The BC government has asked for input on whether or not to increase the minimum wage, and business groups have responded with a three-pronged attack. First, they declare, minimum wages are "job killers". Second, they largely help kids from well-to-do families doing part time work. Third, we should consider tax credits instead.
We recently completed an in-depth study of minimum wages in Canada, and our findings dispute the claims of business groups. We found negative employment impacts are small. Moreover, in a time of employment growth such as we are experiencing now, these effects will not come in the form of layoffs, as business implies, but as a negligible slowdown in job growth. Minimum wages are a bit player among the forces determining employment levels. Our research shows that, over the past two decades, large increases in the minimum wage have been followed by both increases and decreases in employment, demonstrating that other trends in the economy have much more influence on employment than does the minimum wage.
Business groups are arguing that if we foresee any negative effects of a minimum wage increase, we should not do it. This is a silly position. All policies have costs. Even building a new bridge that will benefit almost everyone will reduce business for a store owner beside the old bridge. The question is whether the benefits outweigh the costs. Our study shows that, with respect to increasing the minimum wage, the answer is yes.
Even taking into account conservative disemployment assumptions, we find that increasing the minimum wage generates an increase in the total amount of money (the wage bill) going to low-wage workers (and this holds true for all age and gender groups).
The second argument raised by opponents of the minimum wage is that it benefits mainly teenagers, most of whom live at home in comfortable middle-class families. Not true. This criticism is based on a popular misconception about who minimum wage workers are. According to Statistics Canada, 61 per cent of minimum wage workers are adults, and 64 per cent are women. A majority of minimum wage workers between 20 and 25 were full-time students at some time during the year, indicating minimum wage jobs are an important source of income for many students seeking to finance their post-secondary education.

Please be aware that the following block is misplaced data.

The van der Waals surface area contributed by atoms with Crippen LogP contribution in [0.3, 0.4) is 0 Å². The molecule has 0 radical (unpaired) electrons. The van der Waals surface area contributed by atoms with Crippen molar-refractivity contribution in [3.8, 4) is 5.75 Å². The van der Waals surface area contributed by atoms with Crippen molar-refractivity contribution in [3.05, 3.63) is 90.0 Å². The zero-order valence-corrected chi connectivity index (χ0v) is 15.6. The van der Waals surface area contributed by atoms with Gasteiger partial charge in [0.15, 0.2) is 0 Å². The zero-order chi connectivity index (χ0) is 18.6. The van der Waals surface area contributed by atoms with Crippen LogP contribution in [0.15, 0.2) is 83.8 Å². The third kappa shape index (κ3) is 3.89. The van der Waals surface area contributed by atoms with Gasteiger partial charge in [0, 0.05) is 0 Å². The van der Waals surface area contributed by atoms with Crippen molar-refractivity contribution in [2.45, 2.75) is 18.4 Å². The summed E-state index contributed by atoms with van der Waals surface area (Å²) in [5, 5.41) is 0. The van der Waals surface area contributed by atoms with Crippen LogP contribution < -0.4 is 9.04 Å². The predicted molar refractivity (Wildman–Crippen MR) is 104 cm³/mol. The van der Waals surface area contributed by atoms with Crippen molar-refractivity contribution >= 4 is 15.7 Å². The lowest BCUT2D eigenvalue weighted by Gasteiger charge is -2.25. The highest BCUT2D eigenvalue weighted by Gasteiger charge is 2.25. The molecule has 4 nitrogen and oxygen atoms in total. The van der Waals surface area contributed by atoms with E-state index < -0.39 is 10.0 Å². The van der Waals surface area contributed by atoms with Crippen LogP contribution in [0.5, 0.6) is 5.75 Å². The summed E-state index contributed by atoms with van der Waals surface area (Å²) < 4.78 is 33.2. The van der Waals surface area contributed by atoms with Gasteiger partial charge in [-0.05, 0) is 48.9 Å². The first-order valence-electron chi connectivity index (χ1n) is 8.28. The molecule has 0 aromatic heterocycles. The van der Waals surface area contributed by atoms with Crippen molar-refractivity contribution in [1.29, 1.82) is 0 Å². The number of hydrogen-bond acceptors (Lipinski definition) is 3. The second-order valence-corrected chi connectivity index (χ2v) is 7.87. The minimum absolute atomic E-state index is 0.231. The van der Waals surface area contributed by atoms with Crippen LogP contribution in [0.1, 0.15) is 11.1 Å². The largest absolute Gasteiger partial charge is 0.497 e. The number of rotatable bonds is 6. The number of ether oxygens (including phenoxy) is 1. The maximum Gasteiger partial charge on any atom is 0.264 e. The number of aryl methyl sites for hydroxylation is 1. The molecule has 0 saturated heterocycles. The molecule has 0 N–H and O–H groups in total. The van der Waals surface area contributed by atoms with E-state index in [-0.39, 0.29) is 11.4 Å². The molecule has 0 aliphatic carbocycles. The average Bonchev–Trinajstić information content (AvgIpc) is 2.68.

Most importantly, our research clearly shows that minimum wage earners are over-represented among families with low incomes. Thus, increasing the minimum wage will disproportionately benefit low-income workers and families.
Perhaps the most interesting statement from minimum wage opponents is their call for increased tax credits for the poor in place of minimum wage increases. We are happy to hear this call for positive initiatives to help the poor. However, we disagree with a "one or the other" approach. What we need is a comprehensive and multifaceted anti-poverty strategy.
The minimum wage should be seen as part of a larger set of tools aimed at reducing poverty and inequality. Moreover, to eliminate the minimum wage (or effectively reduce it by letting inflation eat it away) and instead increase tax credits has negative side effects--namely, it sees taxpayers-at-large subsidizing industries and employers that pay inadequate wages. A tax credit in combination with a meaningful minimum wage, however, would be a positive response to the problems facing the working poor.
How, then, should the minimum wage be set? We propose the following criterion: in a just society, no one working full-time should have an income below the poverty line.
At $7.15 per hour, BC has the highest provincial minimum wage in Canada. But even at that rate someone working full-year at 40 hours per week earns an annual pre-tax income of only $14,872. That's too low. This amount falls $1,774 below the Statistics Canada Low Income Cut Off (LICO) -- more commonly known as the poverty line -- for a single person in a large urban centre.
The minimum wage would need to increase to $8 per hour in order for this individual's gross income to equal the poverty line. And there is no good reason why such a goal should remain out of reach.
BC's neighbour to the south, Washington state, has a minimum wage of $6.50 per hour, which in Canadian dollars is equivalent to about $9.75. Moreover, after accounting for inflation, real minimum wages in Canada have fallen dramatically from their peak value in the mid-1970s. Even with increases since 1995, the purchasing power of BC's minimum wage is about $1.50 less than it was in 1976.
Minimum wages cannot end poverty on their own, but they can be an effective anti-poverty tool in a larger policy toolbox needed to raise the floor for low-income people.